National Geographic explorer Wade Davis on Enbridge, First Nations and mining

Speaking out on the Enbridge Northern Gateway pipeline and mining near his home, the author of Sacred Headwaters spoke with VO on nature, industry and First Nations.

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“The bigger issue for all Canadians to ask ourselves is, 'What kind of country will we be?'” Davis said from his National Geographic office in Washington, D.C. “All of this is all interconnected. It's a time for thoughtful planning and cautious implementation of economic and industrial possibilities.
 
“Enbridge is all about whether or not Canada is prepared to drain the tar sands and export the oil to China. That's what it's all about: fuelling the tar sands. If we had some way to recognize the land itself has an inherent value, which it obviously does, it might mitigate some of our decisions.”
 
Davis, who lives in the Stikine Valley of northern B.C. when he is not in the U.S., spoke at length about mining and pipeline development in the Pacific Northwest, and warned of “a kind of tsunami of industrial development proposed for all corners of the country,” most especially in that region. He criticized what he characterized as a lax provincial environmental review process which is jeopardizing fragile, pristine ecosystems.
 
And, although he has many criticisms of the Northern Gateway pipeline – which will carry bitumen from the Alberta oil sands to tanker ports on the Pacific coast – he cautioned against tunnel vision on that single project when many others, particularly mining projects, also threaten wilderness areas across the province.
 
In the region of his family's home, for example, Imperial Metals plans to dig an open-pit copper and gold mine – the Red Chris mine – which Davis warned could destroy the pristine mountain home of one of the world's largest wild sheep herds. In another northern B.C. project, Royal Dutch Shell plans to extract methane gas from a million-acre swathe of wilderness.
 
“The issue with mines really has to be where, at what pace, at what consequence to the land, and at whose benefit,” Davis said. “If a mine that, by its very design, will destroy a mountain that's home to the largest population of charismatic ungulate species in the world – a mine that by its very design will bury pristine alpine lakes with tailings, the toxicity of which eventually will leak into the headwaters – what exactly would it take to fail an environmental assessment?”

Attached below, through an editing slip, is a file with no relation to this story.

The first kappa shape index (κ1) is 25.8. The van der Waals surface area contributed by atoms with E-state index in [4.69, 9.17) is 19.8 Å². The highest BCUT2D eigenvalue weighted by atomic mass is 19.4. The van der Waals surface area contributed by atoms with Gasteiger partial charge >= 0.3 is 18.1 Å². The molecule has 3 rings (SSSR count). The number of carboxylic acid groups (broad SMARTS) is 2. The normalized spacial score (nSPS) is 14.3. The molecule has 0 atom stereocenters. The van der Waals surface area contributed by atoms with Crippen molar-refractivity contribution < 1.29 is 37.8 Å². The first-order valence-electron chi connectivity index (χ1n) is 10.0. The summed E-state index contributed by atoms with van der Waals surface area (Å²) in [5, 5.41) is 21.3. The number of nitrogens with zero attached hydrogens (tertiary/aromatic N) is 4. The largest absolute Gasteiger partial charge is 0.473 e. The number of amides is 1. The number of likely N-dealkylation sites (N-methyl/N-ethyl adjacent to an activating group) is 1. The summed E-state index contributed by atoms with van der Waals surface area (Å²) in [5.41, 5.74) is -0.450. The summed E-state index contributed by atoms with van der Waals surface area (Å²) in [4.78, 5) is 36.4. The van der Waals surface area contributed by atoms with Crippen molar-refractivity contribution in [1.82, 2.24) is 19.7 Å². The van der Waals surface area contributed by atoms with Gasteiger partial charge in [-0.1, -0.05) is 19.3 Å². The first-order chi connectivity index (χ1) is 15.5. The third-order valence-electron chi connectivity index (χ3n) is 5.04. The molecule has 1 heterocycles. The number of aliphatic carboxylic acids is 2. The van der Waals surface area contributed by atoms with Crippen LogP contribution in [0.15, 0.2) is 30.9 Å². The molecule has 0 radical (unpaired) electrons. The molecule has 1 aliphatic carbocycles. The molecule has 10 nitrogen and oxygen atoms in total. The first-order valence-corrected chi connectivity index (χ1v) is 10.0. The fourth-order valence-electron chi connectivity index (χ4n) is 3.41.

“This is very personal, but not in the sense of a NIMBY (Not-in-my-back-yard) issue. I'm fighting because it's in my backyard – of course I am – if those of us whose lives and homes and places where we raise our kids don't fight for those places, where else are we supposed to fight for?”
 
His community's fight to save the pristine Stikine, Skeena and Hass river valleys took him and other residents to the Supreme Court of Canada, where they challenged B.C.'s environmental assessment process. Although that case was defeated, Davis published another book last year, Sacred Headwaters, to make an impassioned plea for the wilderness areas he loves.
 
When asked about the connective link between his two most recent books – the most well-known about George Mallory's ascent of Mount Everest and the waning of the British Empire post-World War I – and his earlier, celebrated research on Indigenous cultures, Davis said that the connection is broad.
 
“All of the work I do is driven by a desire to celebrate the wonder of the natural world and the wonder of the human imagination and culture,” Davis said. “I've spent much of my time writing about the impact on culture of various projects and policies throughout the world.
 
“And yet now I find myself defending my own homeland because these projects are where I am raising my children.”
 
With the fight in northern B.C., however, his work to support Indigenous cultures' survival worldwide came full circle. Hundreds of First Nations have voiced their opposition to the Northern Gateway pipeline, as well as a number of other industrial projects – although some nations have offered tentative support at times when jobs and community investment have been offered.

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